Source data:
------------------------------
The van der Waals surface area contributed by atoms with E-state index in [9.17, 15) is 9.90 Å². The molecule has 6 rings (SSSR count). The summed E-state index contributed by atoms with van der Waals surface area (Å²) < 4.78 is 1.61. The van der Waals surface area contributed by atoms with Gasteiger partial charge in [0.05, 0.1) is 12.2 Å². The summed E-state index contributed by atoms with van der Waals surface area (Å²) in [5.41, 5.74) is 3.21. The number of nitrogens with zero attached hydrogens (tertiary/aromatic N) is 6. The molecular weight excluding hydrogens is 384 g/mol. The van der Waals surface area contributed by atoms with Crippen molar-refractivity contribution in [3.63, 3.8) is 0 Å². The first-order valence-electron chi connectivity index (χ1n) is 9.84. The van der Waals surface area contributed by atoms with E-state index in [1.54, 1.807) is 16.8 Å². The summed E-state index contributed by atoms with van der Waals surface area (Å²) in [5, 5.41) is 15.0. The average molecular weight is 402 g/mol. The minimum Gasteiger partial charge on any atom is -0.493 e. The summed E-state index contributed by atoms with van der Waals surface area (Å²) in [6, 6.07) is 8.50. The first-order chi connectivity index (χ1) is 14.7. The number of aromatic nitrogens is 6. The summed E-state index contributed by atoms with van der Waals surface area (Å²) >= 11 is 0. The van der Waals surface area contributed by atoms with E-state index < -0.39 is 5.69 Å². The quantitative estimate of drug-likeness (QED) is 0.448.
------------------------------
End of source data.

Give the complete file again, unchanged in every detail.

The van der Waals surface area contributed by atoms with E-state index in [9.17, 15) is 9.90 Å². The molecule has 6 rings (SSSR count). The summed E-state index contributed by atoms with van der Waals surface area (Å²) < 4.78 is 1.61. The van der Waals surface area contributed by atoms with Gasteiger partial charge in [0.05, 0.1) is 12.2 Å². The summed E-state index contributed by atoms with van der Waals surface area (Å²) in [5.41, 5.74) is 3.21. The number of nitrogens with zero attached hydrogens (tertiary/aromatic N) is 6. The molecular weight excluding hydrogens is 384 g/mol. The van der Waals surface area contributed by atoms with Crippen molar-refractivity contribution in [3.63, 3.8) is 0 Å². The first-order valence-electron chi connectivity index (χ1n) is 9.84. The van der Waals surface area contributed by atoms with E-state index in [1.54, 1.807) is 16.8 Å². The summed E-state index contributed by atoms with van der Waals surface area (Å²) in [5, 5.41) is 15.0. The average molecular weight is 402 g/mol. The minimum Gasteiger partial charge on any atom is -0.493 e. The summed E-state index contributed by atoms with van der Waals surface area (Å²) in [6, 6.07) is 8.50. The first-order chi connectivity index (χ1) is 14.7. The number of aromatic nitrogens is 6. The summed E-state index contributed by atoms with van der Waals surface area (Å²) >= 11 is 0. The van der Waals surface area contributed by atoms with E-state index < -0.39 is 5.69 Å². The quantitative estimate of drug-likeness (QED) is 0.448.